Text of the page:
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From “Findings,” in the November 2009 Harper’s Magazine
Among highly sociable stingless Brazilian bees, a quarter of males—who can develop from unfertilized eggs—were found to be the sons of workers and not of the queen; because worker bees put the colony at risk when they choose to reproduce rather than work, the queen often eats their eggs. Queen bees were found to control their workers’ brains with homovanillyl alcohol. Cape honeybees were seen fanning their wings to chase away intrusive ants, and the bee-balls formed by Japanese honeybees wishing to cook hornets to death were found to function by oxygen-deprivation as well as by overheating. Scientists worried that the fussiness of short-haired bumblebees may impede their reintroduction to the British Isles, where the great yellow bumblebee was moving southward. Twenty percent of Britain’s honeybees were found to have died last winter, down from 30 percent the previous winter. Researchers warned that honeybees may die if fed high-fructose corn syrup in warm weather, behavioral ecologists worried that honeybee queens were mating with too few partners, and honeybee colonies continued to dwindle as the bees’ ribosomes were attacked by such pathogens as Deformed Wing Virus and Israeli Acute Paralysis Virus. China planned to begin monitoring its butterflies.
Families have survived the ups and downs of economic booms and busts for a long time, but the fall-behind during the busts has gotten worse while the surge-ahead during the booms has stalled out. In the boom of the 1960s, for example, median family income jumped by 33% (adjusted for inflation). But the boom of the 2000s resulted in an almost-imperceptible 1.6% increase for the typical family. While Wall Street executives and others who owned lots of stock celebrated how good the recovery was for them, middle class families were left empty-handed. –“America Without a Middle Class,” Elizabeth Warren, Huffington Post
To better align with our clients’ needs, we will be organized around eleven business and content segments with similar marketing and consumer profiles including: sports, health/education, entertainment, travel/luxury, automotive, real estate, communications, preprints/grocery, recruitment, retail/finance, and SMB/Interactive. Each segment will be led by a General Manager (GM), a newly-defined role, each reporting to Cyndy Carr, charged with analyzing and growing the business by developing solutions that meet consumer needs and maximize results for our clients. Their responsibilities will include sales and business development. They will also be working closely with news leadership in product and content development. –“Memo from Bob Mong and Cyndy Carr” by Bob Mong (editor, Dallas Morning News), as reproduced in “At The Dallas News, a New ‘Bold Strategy’: Section editors reporting to sales managers,” Robert Wilonsky, Dallas Observer (via)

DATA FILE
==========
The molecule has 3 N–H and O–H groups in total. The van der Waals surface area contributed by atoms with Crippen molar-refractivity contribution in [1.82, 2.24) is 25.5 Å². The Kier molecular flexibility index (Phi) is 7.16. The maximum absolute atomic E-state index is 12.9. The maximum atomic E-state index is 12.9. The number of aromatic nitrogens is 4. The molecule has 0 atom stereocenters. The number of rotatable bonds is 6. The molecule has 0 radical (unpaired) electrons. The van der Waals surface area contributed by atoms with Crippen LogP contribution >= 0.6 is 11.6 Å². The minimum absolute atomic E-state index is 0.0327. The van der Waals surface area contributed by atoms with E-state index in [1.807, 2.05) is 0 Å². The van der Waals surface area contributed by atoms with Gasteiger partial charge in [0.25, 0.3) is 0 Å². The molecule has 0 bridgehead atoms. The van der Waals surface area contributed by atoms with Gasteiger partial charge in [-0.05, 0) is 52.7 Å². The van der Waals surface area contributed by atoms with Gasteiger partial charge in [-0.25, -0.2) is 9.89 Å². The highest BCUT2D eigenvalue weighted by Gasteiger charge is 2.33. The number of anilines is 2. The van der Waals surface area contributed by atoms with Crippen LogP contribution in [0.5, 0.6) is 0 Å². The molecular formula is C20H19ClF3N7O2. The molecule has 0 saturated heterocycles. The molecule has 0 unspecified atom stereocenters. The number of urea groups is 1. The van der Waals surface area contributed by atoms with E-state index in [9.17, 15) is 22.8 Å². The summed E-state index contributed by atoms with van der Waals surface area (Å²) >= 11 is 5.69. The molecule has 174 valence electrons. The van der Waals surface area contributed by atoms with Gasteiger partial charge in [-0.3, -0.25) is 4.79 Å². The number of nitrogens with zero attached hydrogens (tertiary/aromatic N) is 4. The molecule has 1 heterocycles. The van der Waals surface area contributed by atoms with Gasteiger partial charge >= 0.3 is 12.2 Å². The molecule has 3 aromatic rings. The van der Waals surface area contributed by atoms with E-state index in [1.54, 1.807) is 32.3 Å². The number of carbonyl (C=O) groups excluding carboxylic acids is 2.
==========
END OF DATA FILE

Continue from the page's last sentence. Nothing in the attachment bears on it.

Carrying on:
Will you be kind enough to put the best possible interpretation upon my behavior while in N.York? You must have conceived a queer idea of me– but the simple truth is that Wallace would insist upon the juleps, and I knew not what I was either doing or saying. The Review of Dawes which I offered you was deficient in a ½ page of commencement, which I had written to supersede the old beginning, and which gave the article the character of a general & retrospective review. No wonder you did not take it– I should have been very much mortified if you had. I hope to see you at some future time, under better auspices. –Letter to his publishers, Edgar Allan Poe, July 1842, in Letters of Note
Triple Canopy, issue 7;
Sam Munson on The Original of Laura (“Richard Powers drones on in high, wooden prose about love, Philip Roth engages in bottomless carnal rumination, Foerian pornographers of tragedy eagerly show us their wares-– and Nabokov’s fragments, even in their bereaved condition, reveal that the ideal and the fleshly, form and mind, need not suffer division.”);
Nabokov also invented the emoticon :-(
The new docudrama The People v. O. J. Simpson: American Crime Story (FX) isn’t really about Orenthal James Simpson. It’s about the trials that ran alongside his — those informal, unboundaried, court-of-public-opinion trials in which evidence was heard for and against the murder victims, the defense and the prosecution, the judge, the jury, and the Los Angeles Police Department, to say nothing of white and black America. History has freed us from suspense about Simpson’s verdict, so that the man himself (played here by Cuba Gooding Jr.) is less the tragic hero he seemed in the mid-Nineties than a curiously minor character. He comes to the center of our attention only once, in Episode 2, at the end of the lengthy Ford Bronco chase scene — which in real life was followed by a surreal cavalcade of police cars and media helicopters, as well as an estimated 95 million live viewers — when Simpson repeatedly, and with apparent sincerity, apologizes for taking up so much of so many people’s time. It is an uncannily ordinary moment of social decorum, a sort of could-you-please-pass-the-salt gesture on a sinking Titanic, in which Simpson briefly becomes more than just an archetype.
Amount an auditor estimated last year that Oregon could save each year by feeding prisoners less food:
Kentucky is the saddest state.
An Italian economist was questioned on suspicion of terrorism after a fellow passenger on an American Airlines flight witnessed him writing differential equations on a pad of paper.
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“Matt was happy enough to sustain himself on the detritus of a world he saw as careening toward self-destruction, and equally happy to scam a government he despised. 'I’m glad everyone’s so wasteful,' he told me. 'It supports my lifestyle.'”